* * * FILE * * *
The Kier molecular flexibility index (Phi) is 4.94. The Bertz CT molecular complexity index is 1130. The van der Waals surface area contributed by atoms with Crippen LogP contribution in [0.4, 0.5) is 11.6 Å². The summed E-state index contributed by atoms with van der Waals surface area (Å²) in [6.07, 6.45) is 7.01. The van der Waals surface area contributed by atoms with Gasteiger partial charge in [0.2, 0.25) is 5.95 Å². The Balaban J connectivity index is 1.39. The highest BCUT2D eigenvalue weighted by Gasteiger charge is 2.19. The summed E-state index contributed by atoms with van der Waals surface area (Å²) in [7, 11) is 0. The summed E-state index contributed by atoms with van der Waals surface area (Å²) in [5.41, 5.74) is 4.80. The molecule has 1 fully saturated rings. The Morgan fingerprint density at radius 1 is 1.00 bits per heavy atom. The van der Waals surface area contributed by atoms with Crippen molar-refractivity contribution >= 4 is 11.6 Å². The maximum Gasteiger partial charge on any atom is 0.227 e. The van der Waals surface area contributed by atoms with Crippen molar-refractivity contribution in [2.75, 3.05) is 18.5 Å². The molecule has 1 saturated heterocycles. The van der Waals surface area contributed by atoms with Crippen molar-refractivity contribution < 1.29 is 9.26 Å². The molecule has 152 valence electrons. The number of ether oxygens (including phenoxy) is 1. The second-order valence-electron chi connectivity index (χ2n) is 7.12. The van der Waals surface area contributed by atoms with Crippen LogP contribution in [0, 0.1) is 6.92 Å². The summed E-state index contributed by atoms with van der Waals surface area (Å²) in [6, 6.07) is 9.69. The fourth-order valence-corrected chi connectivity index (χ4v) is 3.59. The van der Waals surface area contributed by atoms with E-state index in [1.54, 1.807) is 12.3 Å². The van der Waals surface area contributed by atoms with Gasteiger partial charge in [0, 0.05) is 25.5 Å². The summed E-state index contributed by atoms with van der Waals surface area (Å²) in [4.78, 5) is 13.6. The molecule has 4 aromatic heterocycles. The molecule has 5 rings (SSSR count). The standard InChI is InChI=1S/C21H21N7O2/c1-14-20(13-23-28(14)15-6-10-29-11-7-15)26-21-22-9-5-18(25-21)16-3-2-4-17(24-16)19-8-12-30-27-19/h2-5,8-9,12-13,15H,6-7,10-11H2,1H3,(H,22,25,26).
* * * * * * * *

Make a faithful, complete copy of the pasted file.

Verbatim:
The Kier molecular flexibility index (Phi) is 4.94. The Bertz CT molecular complexity index is 1130. The van der Waals surface area contributed by atoms with Crippen LogP contribution in [0.4, 0.5) is 11.6 Å². The summed E-state index contributed by atoms with van der Waals surface area (Å²) in [6.07, 6.45) is 7.01. The van der Waals surface area contributed by atoms with Gasteiger partial charge in [0.2, 0.25) is 5.95 Å². The Balaban J connectivity index is 1.39. The highest BCUT2D eigenvalue weighted by Gasteiger charge is 2.19. The summed E-state index contributed by atoms with van der Waals surface area (Å²) in [7, 11) is 0. The summed E-state index contributed by atoms with van der Waals surface area (Å²) in [5.41, 5.74) is 4.80. The molecule has 1 fully saturated rings. The Morgan fingerprint density at radius 1 is 1.00 bits per heavy atom. The van der Waals surface area contributed by atoms with Crippen molar-refractivity contribution >= 4 is 11.6 Å². The maximum Gasteiger partial charge on any atom is 0.227 e. The van der Waals surface area contributed by atoms with Crippen molar-refractivity contribution in [2.75, 3.05) is 18.5 Å². The molecule has 1 saturated heterocycles. The van der Waals surface area contributed by atoms with Crippen molar-refractivity contribution < 1.29 is 9.26 Å². The molecule has 152 valence electrons. The number of ether oxygens (including phenoxy) is 1. The second-order valence-electron chi connectivity index (χ2n) is 7.12. The van der Waals surface area contributed by atoms with Crippen LogP contribution in [0, 0.1) is 6.92 Å². The summed E-state index contributed by atoms with van der Waals surface area (Å²) in [6, 6.07) is 9.69. The fourth-order valence-corrected chi connectivity index (χ4v) is 3.59. The van der Waals surface area contributed by atoms with E-state index in [1.54, 1.807) is 12.3 Å². The van der Waals surface area contributed by atoms with Gasteiger partial charge in [0, 0.05) is 25.5 Å². The summed E-state index contributed by atoms with van der Waals surface area (Å²) in [4.78, 5) is 13.6. The molecule has 4 aromatic heterocycles. The molecule has 5 rings (SSSR count). The standard InChI is InChI=1S/C21H21N7O2/c1-14-20(13-23-28(14)15-6-10-29-11-7-15)26-21-22-9-5-18(25-21)16-3-2-4-17(24-16)19-8-12-30-27-19/h2-5,8-9,12-13,15H,6-7,10-11H2,1H3,(H,22,25,26).